In 2006, I rolled over in bed and felt a grapefruit-sized mass in my abdomen. Thinking it was a fibroid, I ignored it.
Several weeks later, I injured my back and saw a physical therapist. The therapist instructed me to lie face down on the therapy table. He pressed his fingers along either side of my spine to elicit the source of pain. When he reached my lower back, I nearly jumped off the table. But the pain was not in my back—it was in my abdomen. I made an appointment with my gynecologist.
The gynecologist examined me and felt a cantaloupe-sized mass in my abdomen, probably a fibroid. But I needed an abdominal/pelvic ultrasound to confirm it.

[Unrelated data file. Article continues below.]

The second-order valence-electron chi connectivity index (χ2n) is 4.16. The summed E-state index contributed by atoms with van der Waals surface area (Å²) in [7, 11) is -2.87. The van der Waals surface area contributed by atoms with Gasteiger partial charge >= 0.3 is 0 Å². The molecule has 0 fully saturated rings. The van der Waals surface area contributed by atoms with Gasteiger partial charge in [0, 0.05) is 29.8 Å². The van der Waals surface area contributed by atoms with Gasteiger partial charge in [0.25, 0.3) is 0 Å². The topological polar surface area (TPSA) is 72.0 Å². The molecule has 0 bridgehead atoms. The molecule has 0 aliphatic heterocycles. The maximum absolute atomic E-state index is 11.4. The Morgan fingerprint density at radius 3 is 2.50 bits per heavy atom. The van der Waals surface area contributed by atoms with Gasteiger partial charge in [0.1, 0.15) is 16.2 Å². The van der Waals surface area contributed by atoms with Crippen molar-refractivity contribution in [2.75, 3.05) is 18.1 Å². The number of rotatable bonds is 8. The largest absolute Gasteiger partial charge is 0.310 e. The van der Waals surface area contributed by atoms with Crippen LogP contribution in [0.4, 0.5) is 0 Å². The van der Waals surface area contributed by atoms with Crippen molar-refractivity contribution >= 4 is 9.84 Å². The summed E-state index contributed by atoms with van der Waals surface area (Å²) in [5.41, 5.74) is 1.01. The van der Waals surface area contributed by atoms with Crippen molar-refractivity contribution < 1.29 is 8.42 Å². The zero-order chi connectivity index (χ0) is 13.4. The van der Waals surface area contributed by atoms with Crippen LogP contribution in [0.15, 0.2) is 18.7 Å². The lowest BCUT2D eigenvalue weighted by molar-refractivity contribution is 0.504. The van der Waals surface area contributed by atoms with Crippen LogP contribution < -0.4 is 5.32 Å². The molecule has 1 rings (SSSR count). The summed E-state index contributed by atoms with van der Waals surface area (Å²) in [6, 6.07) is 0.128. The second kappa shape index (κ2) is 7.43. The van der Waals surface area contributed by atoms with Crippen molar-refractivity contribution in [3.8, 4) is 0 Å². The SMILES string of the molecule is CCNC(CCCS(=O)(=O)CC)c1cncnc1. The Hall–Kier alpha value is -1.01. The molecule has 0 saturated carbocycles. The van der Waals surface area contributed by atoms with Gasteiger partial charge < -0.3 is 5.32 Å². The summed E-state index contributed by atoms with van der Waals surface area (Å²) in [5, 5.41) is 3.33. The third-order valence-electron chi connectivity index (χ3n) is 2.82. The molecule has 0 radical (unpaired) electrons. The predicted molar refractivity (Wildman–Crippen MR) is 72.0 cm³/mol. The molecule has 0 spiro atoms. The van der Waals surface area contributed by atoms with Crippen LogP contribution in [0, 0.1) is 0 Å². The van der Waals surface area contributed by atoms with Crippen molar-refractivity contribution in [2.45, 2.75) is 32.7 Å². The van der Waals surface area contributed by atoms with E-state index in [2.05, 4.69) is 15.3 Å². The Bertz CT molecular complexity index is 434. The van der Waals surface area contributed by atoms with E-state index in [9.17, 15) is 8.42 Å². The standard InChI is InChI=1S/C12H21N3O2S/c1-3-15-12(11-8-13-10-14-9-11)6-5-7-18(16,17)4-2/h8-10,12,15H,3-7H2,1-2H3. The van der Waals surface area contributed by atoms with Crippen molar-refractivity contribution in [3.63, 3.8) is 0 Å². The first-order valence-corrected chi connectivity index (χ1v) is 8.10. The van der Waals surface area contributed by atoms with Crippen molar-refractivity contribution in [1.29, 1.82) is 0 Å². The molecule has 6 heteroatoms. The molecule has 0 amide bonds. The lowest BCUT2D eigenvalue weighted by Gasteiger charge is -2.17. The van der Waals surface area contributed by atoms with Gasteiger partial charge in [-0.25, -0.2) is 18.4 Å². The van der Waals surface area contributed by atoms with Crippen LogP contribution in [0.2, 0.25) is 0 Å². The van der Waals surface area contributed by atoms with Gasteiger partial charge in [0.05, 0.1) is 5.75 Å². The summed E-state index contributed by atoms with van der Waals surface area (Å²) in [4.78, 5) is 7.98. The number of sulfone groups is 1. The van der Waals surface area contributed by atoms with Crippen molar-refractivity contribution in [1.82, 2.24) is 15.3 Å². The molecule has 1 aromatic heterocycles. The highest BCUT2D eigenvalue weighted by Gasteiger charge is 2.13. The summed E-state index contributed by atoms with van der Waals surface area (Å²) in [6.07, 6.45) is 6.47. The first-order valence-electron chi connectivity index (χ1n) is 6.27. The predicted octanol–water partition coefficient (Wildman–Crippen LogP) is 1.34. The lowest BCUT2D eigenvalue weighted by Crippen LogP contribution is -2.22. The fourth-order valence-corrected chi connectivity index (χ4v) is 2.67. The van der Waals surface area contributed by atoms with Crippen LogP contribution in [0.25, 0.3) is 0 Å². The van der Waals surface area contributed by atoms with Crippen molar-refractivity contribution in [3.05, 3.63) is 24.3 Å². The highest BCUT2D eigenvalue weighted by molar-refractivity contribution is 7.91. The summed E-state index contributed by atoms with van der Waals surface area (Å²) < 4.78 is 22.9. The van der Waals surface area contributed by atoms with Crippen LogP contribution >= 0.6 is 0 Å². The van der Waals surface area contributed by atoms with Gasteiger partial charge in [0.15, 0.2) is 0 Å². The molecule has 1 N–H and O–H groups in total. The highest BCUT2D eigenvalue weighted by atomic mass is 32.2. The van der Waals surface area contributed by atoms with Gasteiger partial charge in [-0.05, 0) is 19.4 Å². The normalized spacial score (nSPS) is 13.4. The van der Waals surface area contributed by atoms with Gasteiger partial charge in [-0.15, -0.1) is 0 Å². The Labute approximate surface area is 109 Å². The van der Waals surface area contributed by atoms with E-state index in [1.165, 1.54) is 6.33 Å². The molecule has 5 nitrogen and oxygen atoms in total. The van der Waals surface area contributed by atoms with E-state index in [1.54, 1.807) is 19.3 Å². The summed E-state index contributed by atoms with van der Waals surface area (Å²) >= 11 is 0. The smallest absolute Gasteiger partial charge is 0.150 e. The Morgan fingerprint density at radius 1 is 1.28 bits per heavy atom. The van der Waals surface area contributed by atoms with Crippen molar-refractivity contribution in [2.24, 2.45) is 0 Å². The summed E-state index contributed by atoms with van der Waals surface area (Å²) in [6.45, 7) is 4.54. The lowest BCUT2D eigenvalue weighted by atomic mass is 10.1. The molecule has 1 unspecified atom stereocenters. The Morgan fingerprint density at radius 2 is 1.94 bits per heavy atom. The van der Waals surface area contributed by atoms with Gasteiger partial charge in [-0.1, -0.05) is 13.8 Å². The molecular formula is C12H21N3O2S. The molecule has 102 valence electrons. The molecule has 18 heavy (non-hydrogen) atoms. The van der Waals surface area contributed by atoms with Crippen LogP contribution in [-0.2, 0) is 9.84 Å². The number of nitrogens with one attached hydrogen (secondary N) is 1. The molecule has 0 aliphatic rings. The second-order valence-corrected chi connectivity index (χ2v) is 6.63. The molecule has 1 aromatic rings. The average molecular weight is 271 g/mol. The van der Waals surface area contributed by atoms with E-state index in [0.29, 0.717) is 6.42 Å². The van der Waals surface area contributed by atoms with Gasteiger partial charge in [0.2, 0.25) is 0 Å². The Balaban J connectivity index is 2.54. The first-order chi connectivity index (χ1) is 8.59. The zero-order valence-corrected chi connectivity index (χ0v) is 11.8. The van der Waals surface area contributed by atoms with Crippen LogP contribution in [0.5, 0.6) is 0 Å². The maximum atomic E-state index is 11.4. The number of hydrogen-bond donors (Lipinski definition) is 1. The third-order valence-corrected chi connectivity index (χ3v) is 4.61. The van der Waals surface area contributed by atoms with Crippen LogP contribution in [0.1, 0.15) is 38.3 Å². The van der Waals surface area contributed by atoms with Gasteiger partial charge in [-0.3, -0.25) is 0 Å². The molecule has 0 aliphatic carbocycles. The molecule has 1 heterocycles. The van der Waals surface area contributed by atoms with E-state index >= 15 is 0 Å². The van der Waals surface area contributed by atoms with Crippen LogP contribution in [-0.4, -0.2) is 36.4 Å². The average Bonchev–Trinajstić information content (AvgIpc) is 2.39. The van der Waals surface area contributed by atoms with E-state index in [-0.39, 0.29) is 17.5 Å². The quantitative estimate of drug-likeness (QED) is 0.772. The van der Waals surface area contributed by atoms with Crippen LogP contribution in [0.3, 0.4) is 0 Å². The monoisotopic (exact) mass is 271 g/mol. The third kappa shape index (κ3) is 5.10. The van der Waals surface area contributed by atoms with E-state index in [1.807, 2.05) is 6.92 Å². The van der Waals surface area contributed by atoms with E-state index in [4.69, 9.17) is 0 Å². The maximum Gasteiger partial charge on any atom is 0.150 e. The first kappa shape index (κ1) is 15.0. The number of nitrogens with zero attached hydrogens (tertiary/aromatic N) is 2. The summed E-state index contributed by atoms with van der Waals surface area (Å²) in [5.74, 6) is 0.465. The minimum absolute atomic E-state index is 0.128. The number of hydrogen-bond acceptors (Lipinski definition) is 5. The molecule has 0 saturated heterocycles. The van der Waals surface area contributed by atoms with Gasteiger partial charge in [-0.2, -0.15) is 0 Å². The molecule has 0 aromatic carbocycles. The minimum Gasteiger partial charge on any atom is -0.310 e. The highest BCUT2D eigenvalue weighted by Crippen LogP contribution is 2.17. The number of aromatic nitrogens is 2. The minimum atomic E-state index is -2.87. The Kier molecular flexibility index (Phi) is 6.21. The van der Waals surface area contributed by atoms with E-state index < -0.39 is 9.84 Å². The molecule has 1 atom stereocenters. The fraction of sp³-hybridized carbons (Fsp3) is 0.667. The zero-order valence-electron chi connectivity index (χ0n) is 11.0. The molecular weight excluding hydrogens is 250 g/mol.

In a darkened room, the ultrasound technician slid the ultrasound probe across the cold gel she had squirted on my abdomen. She studied the screen, then shot me a glance. Something was wrong.
I carried the films to my doctor’s office. My doctor strode into the exam room and pronounced a diagnosis of ovarian cancer. She rattled off all the tests that needed to be done including a Ca 125, the ovarian cancer marker and an abdominal/pelvic CT scan. I sat stunned. I thought we had agreed it was a fibroid.
Debulking surgery revealed a volleyball-sized mass—ovarian cancer stage 1c. I received six rounds of chemotherapy with carboplatin and taxol.
Today I am cancer-free. I speak to medical students in the Survivor’s Teaching Students program sponsored by the Wisconsin Ovarian Cancer Alliance. I am also involved in our local ovarian cancer group, The Fried Eggs—Sunny-Side Up.
I share my ovarian cancer journey in my newly released book, In Her Shoes: Dancing in the Shadow of Cancer, which also includes the cancer stories of eleven other women and helpful tips.